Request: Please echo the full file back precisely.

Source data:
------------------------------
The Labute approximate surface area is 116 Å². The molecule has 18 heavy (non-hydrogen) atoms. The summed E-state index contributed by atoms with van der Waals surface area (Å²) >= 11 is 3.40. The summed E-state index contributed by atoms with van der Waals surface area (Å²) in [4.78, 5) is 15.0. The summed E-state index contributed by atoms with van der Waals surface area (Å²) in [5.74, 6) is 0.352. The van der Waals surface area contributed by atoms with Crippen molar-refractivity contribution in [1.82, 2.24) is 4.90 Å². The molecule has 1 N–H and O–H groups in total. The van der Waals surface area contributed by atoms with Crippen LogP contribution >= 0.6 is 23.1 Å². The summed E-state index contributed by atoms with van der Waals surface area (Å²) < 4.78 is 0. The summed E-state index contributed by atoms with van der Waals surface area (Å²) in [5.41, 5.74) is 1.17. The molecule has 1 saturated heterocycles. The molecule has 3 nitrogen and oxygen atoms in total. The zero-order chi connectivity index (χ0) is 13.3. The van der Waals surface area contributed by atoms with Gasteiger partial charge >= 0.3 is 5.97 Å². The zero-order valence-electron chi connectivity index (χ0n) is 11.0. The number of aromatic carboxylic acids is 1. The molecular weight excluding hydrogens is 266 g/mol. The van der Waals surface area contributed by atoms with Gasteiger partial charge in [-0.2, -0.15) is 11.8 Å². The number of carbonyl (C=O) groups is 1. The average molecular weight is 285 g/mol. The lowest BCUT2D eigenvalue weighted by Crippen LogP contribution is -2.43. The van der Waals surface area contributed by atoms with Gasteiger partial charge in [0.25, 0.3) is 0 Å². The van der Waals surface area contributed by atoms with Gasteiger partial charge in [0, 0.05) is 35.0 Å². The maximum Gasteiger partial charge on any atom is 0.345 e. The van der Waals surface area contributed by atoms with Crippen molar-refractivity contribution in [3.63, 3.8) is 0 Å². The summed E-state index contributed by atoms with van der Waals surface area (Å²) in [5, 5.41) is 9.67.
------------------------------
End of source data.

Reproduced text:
The Labute approximate surface area is 116 Å². The molecule has 18 heavy (non-hydrogen) atoms. The summed E-state index contributed by atoms with van der Waals surface area (Å²) >= 11 is 3.40. The summed E-state index contributed by atoms with van der Waals surface area (Å²) in [4.78, 5) is 15.0. The summed E-state index contributed by atoms with van der Waals surface area (Å²) in [5.74, 6) is 0.352. The van der Waals surface area contributed by atoms with Crippen molar-refractivity contribution in [1.82, 2.24) is 4.90 Å². The molecule has 1 N–H and O–H groups in total. The van der Waals surface area contributed by atoms with Crippen LogP contribution >= 0.6 is 23.1 Å². The summed E-state index contributed by atoms with van der Waals surface area (Å²) < 4.78 is 0. The summed E-state index contributed by atoms with van der Waals surface area (Å²) in [5.41, 5.74) is 1.17. The molecule has 1 saturated heterocycles. The molecule has 3 nitrogen and oxygen atoms in total. The zero-order chi connectivity index (χ0) is 13.3. The van der Waals surface area contributed by atoms with Gasteiger partial charge >= 0.3 is 5.97 Å². The zero-order valence-electron chi connectivity index (χ0n) is 11.0. The number of aromatic carboxylic acids is 1. The molecular weight excluding hydrogens is 266 g/mol. The van der Waals surface area contributed by atoms with Gasteiger partial charge in [-0.2, -0.15) is 11.8 Å². The number of carbonyl (C=O) groups is 1. The average molecular weight is 285 g/mol. The lowest BCUT2D eigenvalue weighted by Crippen LogP contribution is -2.43. The van der Waals surface area contributed by atoms with Gasteiger partial charge in [0.25, 0.3) is 0 Å². The van der Waals surface area contributed by atoms with Gasteiger partial charge in [0, 0.05) is 35.0 Å². The maximum Gasteiger partial charge on any atom is 0.345 e. The van der Waals surface area contributed by atoms with Crippen molar-refractivity contribution in [3.63, 3.8) is 0 Å². The summed E-state index contributed by atoms with van der Waals surface area (Å²) in [5, 5.41) is 9.67.